Despite appearing to be third in the pecking order, the way the episode ended called upon Bradley Walsh’s star quality and his scene in the chapel was immensely affecting. He’s far from playing a straight man, but much less of a comedy buffer than we might have anticipated. He’s the least appropriate TARDIS traveller we’ve had in a while though, somewhere between Rory and Wilf but much more authentic feeling than either, so it’ll be fascinating to see where his character takes us. Tosin Cole was our entry point - for this week at least - and like Mandip Gill was strong and sympathetic and believable; they’re both very likeable actors but we’re seeing the beginnings of their journeys, and you can tell there’s a lot more to come from each. Despite the moment of heroism each of the principals is called upon to perform, despite the resolve each of the regulars needs to find, you feel there’s a lot further for them all to travel.
The story, while perfectly serviceable, wasn’t the most inspired (Predator in South Yorkshire, essentially, although it was nice to see the Doctor giving the creature itself as much grief as she did) - and that’s not inappropriate for an opening episode. It was probably a bit grimmer and more gruesome than the promotional materials led us to expect, and being almost entirely centred around a night shoot a lot physically darker too, so it isn’t as much of a lurch out of the Peter Capaldi era as the talk of starting over might have indicated. In fact more than anything The Woman Who Fell to Earth felt like a Russell T Davies script being executed by the Steven Moffat production regime, and it doesn’t quite feel like Chris Chibnall’s stamp has been left on the programme just yet, although the same was largely true of The Eleventh Hour. That said, this maybe felt a bit too dark, a bit too grim, for the Sunday evening timeslot - but all that might change with next week’s episode anyway, of course.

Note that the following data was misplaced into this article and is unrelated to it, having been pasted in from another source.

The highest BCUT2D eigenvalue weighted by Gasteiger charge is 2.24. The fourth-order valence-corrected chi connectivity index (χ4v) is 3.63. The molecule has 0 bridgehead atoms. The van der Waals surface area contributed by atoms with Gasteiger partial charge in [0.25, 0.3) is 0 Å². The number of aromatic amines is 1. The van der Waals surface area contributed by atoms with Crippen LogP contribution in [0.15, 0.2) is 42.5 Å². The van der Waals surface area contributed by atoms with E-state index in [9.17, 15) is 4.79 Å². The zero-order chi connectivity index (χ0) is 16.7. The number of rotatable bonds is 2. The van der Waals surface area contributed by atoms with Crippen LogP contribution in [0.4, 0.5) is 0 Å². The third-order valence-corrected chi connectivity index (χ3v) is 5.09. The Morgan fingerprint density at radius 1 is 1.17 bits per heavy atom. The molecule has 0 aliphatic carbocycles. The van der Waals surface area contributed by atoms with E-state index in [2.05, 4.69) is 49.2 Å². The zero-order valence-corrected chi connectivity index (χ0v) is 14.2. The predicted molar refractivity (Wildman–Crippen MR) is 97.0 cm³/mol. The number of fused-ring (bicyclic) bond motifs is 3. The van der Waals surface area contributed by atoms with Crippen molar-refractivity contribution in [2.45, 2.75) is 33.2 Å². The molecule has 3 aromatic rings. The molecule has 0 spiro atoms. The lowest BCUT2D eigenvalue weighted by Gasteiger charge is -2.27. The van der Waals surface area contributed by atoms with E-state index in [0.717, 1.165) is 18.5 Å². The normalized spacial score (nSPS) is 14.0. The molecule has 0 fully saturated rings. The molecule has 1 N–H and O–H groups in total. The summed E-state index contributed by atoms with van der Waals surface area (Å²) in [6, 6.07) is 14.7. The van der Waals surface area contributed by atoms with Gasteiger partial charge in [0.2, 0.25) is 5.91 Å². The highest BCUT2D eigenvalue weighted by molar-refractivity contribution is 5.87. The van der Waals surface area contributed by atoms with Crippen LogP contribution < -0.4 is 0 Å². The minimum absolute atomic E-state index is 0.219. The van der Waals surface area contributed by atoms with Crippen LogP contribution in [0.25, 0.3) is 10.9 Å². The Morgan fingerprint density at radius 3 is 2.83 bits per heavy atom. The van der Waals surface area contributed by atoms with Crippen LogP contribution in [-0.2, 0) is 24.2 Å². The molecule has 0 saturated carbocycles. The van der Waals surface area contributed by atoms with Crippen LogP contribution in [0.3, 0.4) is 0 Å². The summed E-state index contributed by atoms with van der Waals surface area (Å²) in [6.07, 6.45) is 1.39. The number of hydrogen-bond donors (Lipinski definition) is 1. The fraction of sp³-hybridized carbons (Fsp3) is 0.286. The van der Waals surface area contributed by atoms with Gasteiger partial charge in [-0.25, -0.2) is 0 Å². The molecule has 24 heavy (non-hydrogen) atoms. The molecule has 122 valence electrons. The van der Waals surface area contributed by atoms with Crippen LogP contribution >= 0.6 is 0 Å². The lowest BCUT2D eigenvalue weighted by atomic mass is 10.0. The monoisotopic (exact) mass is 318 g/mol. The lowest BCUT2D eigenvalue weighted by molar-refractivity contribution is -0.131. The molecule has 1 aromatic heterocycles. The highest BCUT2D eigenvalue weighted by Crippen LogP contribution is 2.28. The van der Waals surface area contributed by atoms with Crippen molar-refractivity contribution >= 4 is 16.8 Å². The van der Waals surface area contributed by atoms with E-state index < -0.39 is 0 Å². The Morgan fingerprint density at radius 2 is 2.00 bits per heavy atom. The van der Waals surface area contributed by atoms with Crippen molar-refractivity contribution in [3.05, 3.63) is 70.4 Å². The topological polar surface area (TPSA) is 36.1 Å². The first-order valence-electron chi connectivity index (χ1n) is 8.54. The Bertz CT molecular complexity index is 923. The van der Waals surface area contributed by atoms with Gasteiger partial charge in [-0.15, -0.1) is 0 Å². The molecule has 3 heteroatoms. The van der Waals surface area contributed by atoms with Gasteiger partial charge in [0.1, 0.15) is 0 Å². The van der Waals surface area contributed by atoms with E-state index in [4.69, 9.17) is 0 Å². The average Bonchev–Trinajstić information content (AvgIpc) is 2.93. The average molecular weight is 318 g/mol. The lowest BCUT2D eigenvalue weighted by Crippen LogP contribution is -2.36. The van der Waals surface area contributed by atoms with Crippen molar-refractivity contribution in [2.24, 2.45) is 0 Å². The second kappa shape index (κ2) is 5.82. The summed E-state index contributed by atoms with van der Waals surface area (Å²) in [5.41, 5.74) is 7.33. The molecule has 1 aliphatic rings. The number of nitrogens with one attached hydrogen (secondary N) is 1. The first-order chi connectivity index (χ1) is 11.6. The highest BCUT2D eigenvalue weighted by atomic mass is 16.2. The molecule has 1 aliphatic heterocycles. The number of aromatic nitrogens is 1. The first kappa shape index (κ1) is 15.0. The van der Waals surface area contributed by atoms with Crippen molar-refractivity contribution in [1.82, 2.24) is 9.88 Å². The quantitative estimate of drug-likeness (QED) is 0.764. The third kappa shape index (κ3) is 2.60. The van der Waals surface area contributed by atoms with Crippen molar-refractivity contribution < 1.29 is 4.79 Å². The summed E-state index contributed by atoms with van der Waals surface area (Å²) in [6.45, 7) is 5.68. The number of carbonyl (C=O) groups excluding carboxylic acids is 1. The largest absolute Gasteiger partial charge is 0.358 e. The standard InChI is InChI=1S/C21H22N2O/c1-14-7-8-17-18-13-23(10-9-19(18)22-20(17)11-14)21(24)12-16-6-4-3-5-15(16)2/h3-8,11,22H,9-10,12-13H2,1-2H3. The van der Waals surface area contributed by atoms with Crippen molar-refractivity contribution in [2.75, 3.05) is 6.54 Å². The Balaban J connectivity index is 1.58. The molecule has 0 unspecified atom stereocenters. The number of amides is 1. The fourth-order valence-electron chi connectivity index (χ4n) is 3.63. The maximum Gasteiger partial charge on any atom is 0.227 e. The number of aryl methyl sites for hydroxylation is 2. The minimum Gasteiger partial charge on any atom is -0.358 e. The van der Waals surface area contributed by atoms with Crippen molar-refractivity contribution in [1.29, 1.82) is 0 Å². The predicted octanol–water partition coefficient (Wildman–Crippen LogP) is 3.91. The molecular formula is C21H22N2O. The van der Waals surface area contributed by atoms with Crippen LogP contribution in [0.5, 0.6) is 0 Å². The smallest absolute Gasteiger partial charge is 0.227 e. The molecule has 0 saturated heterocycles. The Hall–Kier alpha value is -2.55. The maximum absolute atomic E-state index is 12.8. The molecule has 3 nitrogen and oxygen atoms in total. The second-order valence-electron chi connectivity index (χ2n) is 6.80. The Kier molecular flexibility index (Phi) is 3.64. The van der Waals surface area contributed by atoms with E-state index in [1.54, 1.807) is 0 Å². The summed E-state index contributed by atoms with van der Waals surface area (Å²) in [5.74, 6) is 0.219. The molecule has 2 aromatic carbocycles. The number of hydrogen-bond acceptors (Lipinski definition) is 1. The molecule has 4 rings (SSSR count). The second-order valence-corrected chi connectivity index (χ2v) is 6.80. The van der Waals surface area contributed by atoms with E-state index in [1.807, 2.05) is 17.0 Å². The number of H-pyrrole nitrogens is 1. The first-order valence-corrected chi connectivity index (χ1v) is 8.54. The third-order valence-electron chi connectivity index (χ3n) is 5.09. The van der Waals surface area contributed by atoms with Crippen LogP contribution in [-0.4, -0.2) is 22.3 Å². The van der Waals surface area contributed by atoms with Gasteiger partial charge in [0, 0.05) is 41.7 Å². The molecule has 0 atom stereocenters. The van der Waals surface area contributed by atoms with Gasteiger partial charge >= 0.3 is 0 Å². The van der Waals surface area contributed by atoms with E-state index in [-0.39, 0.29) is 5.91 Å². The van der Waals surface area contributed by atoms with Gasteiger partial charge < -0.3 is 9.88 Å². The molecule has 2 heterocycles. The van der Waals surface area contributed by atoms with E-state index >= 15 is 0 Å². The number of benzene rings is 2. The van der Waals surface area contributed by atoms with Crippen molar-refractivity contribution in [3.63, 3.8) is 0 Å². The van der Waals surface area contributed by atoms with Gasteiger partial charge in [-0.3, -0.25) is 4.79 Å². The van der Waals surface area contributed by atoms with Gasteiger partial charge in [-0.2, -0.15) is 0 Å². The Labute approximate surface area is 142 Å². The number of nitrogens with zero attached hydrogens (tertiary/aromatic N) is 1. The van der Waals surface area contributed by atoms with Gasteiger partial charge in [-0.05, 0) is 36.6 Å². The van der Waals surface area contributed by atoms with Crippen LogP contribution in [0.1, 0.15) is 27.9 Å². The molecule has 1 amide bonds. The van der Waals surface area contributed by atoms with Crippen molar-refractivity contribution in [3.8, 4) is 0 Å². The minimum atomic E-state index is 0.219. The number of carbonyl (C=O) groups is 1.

There was a sense, however, of this being Doctor Who shorn of the showrunner’s personality; both Russell T Davies’ and Steven Moffat’s iterations were clearly the work of those highly distinctive writers, whereas The Woman Who Fell to Earth felt like the writer adapting himself to Doctor Who rather than the other way around. The benefits of this are twofold. On the one hand, this is much more in line with the classic series approach, whereby hindsight might allow us to spot the work of particular writers but the overall effect is of a more generic ongoing narrative. The other benefit of this is that it’s less off-putting to the kind of casual viewer who’s less inclined to stick with something distinct if it’s not tailored specifically to his or her tastes. We might be about to enter the most inclusive era of modern Doctor Who yet. Whether audiences will flock to it is to be determined; the opening night’s viewing figure was certainly beyond any realistic prediction of its size.